Global manufacturing growth is expected to accelerate in 2017 thanks to a steady recovery in industrialised economies and the reversal of negative trends observed in Latin American economies in 2016.
Worldwide, the scope of domestic demand for manufactured products has widened in 2017. The current world manufacturing output growth trends, based on the data for second quarter of 2017, are explored in a report published by the United Nations Industrial Development Organisation (UNIDO).
World manufacturing output is expected to rise by 3.2 per cent in 2017 – the highest rate in the last six years. The manufacturing output of industrialised economies is expected to increase by 1.8 per cent in 2017 and these economies will contribute almost 40 per cent of the total global industrial growth in 2017.
The growth performance of European industrialised countries is likely to improve in 2017, with an expected rise of manufacturing by 1.6 per cent. Figures for the second quarter show that manufacturing output rose by 3.5 per cent in Austria, 2.4 per cent in France, 2.9 per cent in Germany and 3 per cent in the Netherlands. Much higher manufacturing growth rates were observed in Bulgaria with 8.5 per cent, Estonia with 8.9 per cent and Slovenia with 8.3 per cent. Among non-European Union economies, manufacturing output rose by 2.8 per cent in the Russian Federation and 2.4 per cent in Switzerland.
The manufacturing output of the United States rose by 1.5 per cent in the second quarter of 2017, the highest rate for the last several quarters. Japan exhibited an impressive growth of 5.8 per cent in the second quarter of 2017.
Developing and emerging industrial economies are likely to maintain higher manufacturing growth at a rate of 5 per cent in 2017. China’s growth will remain strong at 6.3 per cent. The manufacturing output of Asian developing economies is expected to rise by 6.2 per cent in 2017.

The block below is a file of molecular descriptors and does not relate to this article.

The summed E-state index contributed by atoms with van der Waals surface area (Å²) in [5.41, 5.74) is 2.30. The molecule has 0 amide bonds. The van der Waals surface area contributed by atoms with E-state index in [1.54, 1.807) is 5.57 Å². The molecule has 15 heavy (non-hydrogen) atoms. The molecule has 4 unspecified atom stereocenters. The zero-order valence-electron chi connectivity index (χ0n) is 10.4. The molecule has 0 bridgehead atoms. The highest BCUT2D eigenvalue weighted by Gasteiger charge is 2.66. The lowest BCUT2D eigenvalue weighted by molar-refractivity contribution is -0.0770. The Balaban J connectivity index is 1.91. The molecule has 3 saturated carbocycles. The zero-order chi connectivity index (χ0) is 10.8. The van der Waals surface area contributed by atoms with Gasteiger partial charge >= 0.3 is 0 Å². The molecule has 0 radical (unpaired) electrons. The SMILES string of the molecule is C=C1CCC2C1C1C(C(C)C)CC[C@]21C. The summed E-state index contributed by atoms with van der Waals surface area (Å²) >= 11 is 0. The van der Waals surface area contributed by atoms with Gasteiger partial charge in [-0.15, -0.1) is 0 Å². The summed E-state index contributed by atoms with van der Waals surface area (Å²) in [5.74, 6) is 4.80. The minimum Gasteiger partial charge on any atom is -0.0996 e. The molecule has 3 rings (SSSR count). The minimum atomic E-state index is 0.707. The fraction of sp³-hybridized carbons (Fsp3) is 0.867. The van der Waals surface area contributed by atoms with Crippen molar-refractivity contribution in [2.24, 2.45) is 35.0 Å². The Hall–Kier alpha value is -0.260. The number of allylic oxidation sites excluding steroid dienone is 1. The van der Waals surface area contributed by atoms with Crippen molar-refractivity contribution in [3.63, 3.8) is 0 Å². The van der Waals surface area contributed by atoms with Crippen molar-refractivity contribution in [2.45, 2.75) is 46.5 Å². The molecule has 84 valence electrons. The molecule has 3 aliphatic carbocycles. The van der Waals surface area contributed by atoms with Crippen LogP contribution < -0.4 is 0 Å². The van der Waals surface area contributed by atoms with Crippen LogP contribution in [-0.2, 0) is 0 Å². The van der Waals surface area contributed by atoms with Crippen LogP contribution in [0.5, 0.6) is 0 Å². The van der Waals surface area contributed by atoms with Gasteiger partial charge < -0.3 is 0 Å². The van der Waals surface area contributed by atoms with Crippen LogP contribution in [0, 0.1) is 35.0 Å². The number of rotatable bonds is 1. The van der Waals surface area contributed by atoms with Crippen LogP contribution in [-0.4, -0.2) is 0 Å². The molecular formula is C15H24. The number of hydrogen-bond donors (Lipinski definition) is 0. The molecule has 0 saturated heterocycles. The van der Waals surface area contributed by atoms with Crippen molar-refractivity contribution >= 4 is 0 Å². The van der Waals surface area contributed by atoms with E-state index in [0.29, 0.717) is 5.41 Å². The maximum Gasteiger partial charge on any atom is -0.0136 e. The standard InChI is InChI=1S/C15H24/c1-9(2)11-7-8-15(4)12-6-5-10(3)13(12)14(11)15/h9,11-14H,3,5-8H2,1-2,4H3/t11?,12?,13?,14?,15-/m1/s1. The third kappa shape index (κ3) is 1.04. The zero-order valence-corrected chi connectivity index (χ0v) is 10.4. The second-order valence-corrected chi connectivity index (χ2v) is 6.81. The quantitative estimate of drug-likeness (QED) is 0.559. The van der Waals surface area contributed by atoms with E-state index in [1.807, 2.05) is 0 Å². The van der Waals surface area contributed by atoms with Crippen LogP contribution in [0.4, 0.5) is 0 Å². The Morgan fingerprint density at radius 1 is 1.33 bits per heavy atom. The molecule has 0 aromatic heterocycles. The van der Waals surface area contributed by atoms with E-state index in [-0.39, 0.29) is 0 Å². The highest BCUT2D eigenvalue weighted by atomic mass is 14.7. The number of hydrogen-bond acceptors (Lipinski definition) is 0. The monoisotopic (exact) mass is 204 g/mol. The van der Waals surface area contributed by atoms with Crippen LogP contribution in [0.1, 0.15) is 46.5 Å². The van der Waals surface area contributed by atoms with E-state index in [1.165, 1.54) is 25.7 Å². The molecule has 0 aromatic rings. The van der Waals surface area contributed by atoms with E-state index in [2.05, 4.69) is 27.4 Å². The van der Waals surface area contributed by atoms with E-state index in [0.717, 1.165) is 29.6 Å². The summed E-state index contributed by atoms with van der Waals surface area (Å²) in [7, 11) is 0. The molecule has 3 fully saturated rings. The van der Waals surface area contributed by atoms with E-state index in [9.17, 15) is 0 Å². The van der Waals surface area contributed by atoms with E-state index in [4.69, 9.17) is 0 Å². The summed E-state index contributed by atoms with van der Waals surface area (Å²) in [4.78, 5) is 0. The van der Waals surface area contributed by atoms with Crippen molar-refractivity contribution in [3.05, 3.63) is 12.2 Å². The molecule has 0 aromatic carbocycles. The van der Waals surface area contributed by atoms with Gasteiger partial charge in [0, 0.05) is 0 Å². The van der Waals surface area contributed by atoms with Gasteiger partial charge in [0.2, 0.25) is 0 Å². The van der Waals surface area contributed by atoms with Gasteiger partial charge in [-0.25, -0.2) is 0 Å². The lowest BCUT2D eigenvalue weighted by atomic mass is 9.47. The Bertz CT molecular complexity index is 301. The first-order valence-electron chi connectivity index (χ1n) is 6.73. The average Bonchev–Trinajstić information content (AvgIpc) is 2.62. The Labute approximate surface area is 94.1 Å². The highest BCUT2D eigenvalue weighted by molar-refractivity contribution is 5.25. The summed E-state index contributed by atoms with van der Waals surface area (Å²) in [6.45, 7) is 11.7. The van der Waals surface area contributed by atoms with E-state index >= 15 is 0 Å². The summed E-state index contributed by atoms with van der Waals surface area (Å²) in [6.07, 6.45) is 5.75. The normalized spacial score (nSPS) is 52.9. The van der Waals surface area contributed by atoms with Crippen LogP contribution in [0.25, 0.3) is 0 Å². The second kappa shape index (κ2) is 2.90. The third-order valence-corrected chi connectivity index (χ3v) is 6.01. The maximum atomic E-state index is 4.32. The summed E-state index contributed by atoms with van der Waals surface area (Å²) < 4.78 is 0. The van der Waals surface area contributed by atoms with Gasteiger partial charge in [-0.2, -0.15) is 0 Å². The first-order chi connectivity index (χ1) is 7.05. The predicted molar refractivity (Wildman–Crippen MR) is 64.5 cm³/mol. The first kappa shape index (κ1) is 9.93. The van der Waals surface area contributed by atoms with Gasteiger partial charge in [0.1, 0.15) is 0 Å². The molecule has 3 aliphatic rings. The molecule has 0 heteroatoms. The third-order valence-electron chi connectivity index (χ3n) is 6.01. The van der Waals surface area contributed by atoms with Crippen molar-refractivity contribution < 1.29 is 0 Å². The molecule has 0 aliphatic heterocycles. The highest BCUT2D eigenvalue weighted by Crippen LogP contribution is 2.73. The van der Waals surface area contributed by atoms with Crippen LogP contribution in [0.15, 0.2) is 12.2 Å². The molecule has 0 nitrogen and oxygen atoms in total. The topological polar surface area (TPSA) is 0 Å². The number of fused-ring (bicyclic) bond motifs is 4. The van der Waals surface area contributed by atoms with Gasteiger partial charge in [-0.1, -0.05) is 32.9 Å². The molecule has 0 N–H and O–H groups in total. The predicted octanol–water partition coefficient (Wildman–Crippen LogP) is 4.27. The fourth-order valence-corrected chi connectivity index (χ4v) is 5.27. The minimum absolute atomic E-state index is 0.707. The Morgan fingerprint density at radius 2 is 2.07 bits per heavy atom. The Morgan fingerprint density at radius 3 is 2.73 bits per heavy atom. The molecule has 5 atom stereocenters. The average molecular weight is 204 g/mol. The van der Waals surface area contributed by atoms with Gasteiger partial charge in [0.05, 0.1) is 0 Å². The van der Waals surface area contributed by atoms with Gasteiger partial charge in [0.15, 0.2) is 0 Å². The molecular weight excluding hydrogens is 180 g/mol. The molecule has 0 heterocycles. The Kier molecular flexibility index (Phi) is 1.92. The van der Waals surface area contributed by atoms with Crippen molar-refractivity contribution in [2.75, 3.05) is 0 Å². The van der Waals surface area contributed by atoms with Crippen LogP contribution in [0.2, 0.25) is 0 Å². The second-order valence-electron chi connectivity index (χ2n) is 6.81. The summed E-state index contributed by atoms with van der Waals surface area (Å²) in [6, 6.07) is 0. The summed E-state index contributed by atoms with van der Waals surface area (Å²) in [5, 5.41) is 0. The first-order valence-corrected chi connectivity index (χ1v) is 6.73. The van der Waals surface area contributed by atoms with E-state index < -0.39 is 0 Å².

Among the fast-growing Asian economies, manufacturing output in the second quarter of 2017 rose by 4.7 per cent in Kazakhstan, 5.9 per cent in Malaysia and 11.1 per cent in Vietnam.
Manufacturing growth trends have improved in Latin American economies. Recent quarterly figures indicate that the declining trend of manufacturing output has been reversed in Brazil and positive growth has been achieved in a number of countries, including Argentina and Chile.
Africa in general is expected to improve its growth performance in 2017. However, manufacturing in South Africa, the largest manufacturer of the continent, is likely to contract in the wake of a new recession with considerable negative impact on the Southern African region. Manufacturing in the least developed countries (LDCs) of Africa is expected to grow by around 4 per cent. However, this is lower than the required growth rate to achieve Sustainable Development Goal (SDG) target 9.2 by 2030.
According to UNIDO, “Africa’s manufacturing output increased to 10.5 per cent in the second quarter of 2017, however, it should be noted that estimates for Africa are based on limited data revealing high instability and volatility. A two-digit growth rate was registered in Egypt; Cote d’Ivoire only barely missed a two-digit growth rate, Morocco experienced a 2.3 per cent growth, while Senegal’s and Tunisia’s manufacturing output dropped by 3 per cent and 0.4 per cent, respectively, compared to the same period of the previous year.
“South Africa, the region’s most industrialised economy, saw a contraction rate of 1.7 per cent in the second quarter of 2017, the third quarter of depressed manufacturing production in a row. Weak manufacturing together with a shrinking trade sector, uncertain political landscape and stunted investment signals potentially dim prospects, and perhaps not only for 2017,” the UNIDO report stated.
It also presents the growth estimates by manufacturing sectors. With improved investment environment and consumer confidence, global production of machinery equipment rose by 7.9 per cent and the production of motor vehicles increased by 5.9 per cent in the second quarter of 2017. In general, the production growth of high-tech industry has been higher than low-tech sectors, reflecting a structural change in world manufacturing.